Attitudes towards designed landscapes in two desert cities : Medina, Saudi Arabia and Tucson, Arizona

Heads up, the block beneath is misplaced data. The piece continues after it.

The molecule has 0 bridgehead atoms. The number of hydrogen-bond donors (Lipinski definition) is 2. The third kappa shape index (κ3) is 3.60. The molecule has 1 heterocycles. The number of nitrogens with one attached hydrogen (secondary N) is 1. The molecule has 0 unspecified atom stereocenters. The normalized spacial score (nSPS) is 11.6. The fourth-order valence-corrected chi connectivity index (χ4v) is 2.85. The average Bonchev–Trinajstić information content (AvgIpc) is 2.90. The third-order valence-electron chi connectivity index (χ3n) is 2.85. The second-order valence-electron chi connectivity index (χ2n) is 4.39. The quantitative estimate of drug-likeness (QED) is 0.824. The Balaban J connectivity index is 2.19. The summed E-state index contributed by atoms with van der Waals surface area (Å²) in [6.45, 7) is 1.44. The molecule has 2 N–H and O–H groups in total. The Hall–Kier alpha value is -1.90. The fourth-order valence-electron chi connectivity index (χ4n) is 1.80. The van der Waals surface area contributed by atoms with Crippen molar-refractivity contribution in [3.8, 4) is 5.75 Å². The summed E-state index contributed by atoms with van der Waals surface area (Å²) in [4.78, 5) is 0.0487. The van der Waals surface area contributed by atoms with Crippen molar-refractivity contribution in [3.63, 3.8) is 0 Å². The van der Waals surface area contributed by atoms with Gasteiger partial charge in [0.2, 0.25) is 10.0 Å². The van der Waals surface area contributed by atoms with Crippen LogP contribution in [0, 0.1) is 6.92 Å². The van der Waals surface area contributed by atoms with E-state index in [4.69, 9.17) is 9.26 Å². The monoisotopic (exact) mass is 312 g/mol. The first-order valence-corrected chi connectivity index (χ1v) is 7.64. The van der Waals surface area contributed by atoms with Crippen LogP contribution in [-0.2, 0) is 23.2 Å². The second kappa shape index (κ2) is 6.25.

In the past, knowledge about desert was the most dominant knowledge among the public in Medina-Saudi Arabia. This knowledge was informed and inspired by a firm embrace of and commitment to religious rules, traditions, and advice. Medina historic landscapes (e.g. palm garden) were evidence of a sustainable natural-cultural relationship that developed over long history. Many designs have their roots in Quranic verses and/or Prophetic Hadith revealed or narrated 14 centuries ago. Meanwhile, the western culture that accompanied imported technology in Saudi Arabia has brought huge changes to most aspects of urban life. Western technology might has brought convenience to city life, but the paradoxical reliance on this technology has caused the historic natural-cultural relationship to decline. One of the most severely distorted aspect of this relationship is the societies cultural and aesthetical perception and preference of natural desert and traditional urban and suburban landscapes. Ironically Saudis became alienated from desert at a time the westerners living in dry environments, e.g. Arizona, abandoned their historically negative relationship with desert and began to create nature-like desert landscapes in cities, (e.g. Tucson-Arizona). This study utilised an ethnographic approach to research the first part of the study to unfold the history behind this phenomenal alteration in perception of desert landscape in the two different cultures, American and Saudi, at two different times in history, (before and after 1960). The second part of the study utilised a quantitative research methodology for the purpose of investigating the effect of factors, that were identified as important in the first part of the study (and in particular knowledge and familiarity), on perception of desert landscapes on both cultures. The results demonstrated clear trends among both cultures and their interpretation bear clear testimony to the strong contrasts between American and Saudi contemporary perception of desert landscapes. At the same time, the study demonstrates some rewarding opportunities in the suburban part of the city of Medina by which desert landscape can be re-established successfully.